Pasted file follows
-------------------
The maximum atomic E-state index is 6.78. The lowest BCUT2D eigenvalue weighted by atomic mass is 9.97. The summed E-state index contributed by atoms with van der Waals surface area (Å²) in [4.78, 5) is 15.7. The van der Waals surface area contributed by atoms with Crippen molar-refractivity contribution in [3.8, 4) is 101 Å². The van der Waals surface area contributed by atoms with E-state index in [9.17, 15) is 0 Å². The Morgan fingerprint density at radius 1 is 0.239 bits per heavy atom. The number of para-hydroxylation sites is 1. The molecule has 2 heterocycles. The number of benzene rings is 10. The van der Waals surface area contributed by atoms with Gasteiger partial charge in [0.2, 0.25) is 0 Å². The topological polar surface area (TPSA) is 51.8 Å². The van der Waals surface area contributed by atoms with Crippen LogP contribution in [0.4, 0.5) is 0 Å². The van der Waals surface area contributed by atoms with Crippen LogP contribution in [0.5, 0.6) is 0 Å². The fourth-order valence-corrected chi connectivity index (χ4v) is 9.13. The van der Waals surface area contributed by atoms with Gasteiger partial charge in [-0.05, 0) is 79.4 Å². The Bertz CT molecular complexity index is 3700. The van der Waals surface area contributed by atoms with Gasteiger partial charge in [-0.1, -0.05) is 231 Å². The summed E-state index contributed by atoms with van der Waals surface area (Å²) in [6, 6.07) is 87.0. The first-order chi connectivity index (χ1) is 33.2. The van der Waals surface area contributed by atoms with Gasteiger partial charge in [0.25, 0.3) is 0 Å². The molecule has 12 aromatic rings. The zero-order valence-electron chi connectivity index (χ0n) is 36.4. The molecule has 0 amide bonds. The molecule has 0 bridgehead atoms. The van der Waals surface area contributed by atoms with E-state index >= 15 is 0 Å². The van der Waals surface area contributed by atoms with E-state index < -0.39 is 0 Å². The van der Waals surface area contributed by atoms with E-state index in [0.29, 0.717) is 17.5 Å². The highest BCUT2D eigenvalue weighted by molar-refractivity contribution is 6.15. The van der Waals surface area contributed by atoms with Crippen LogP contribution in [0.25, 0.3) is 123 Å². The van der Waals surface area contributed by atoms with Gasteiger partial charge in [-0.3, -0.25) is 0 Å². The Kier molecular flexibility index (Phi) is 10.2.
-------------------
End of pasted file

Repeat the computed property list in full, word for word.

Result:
The maximum atomic E-state index is 6.78. The lowest BCUT2D eigenvalue weighted by atomic mass is 9.97. The summed E-state index contributed by atoms with van der Waals surface area (Å²) in [4.78, 5) is 15.7. The van der Waals surface area contributed by atoms with Crippen molar-refractivity contribution in [3.8, 4) is 101 Å². The van der Waals surface area contributed by atoms with E-state index in [9.17, 15) is 0 Å². The Morgan fingerprint density at radius 1 is 0.239 bits per heavy atom. The number of para-hydroxylation sites is 1. The molecule has 2 heterocycles. The number of benzene rings is 10. The van der Waals surface area contributed by atoms with Gasteiger partial charge in [0.2, 0.25) is 0 Å². The topological polar surface area (TPSA) is 51.8 Å². The van der Waals surface area contributed by atoms with Crippen LogP contribution in [0.4, 0.5) is 0 Å². The van der Waals surface area contributed by atoms with Crippen LogP contribution in [0.5, 0.6) is 0 Å². The fourth-order valence-corrected chi connectivity index (χ4v) is 9.13. The van der Waals surface area contributed by atoms with Gasteiger partial charge in [-0.05, 0) is 79.4 Å². The Bertz CT molecular complexity index is 3700. The van der Waals surface area contributed by atoms with Gasteiger partial charge in [-0.1, -0.05) is 231 Å². The summed E-state index contributed by atoms with van der Waals surface area (Å²) in [6, 6.07) is 87.0. The first-order chi connectivity index (χ1) is 33.2. The van der Waals surface area contributed by atoms with Gasteiger partial charge in [0.25, 0.3) is 0 Å². The molecule has 12 aromatic rings. The zero-order valence-electron chi connectivity index (χ0n) is 36.4. The molecule has 0 amide bonds. The molecule has 0 bridgehead atoms. The van der Waals surface area contributed by atoms with E-state index >= 15 is 0 Å². The van der Waals surface area contributed by atoms with E-state index < -0.39 is 0 Å². The van der Waals surface area contributed by atoms with E-state index in [0.29, 0.717) is 17.5 Å². The highest BCUT2D eigenvalue weighted by molar-refractivity contribution is 6.15. The van der Waals surface area contributed by atoms with Crippen LogP contribution in [0.25, 0.3) is 123 Å². The van der Waals surface area contributed by atoms with Gasteiger partial charge in [-0.3, -0.25) is 0 Å². The Kier molecular flexibility index (Phi) is 10.2.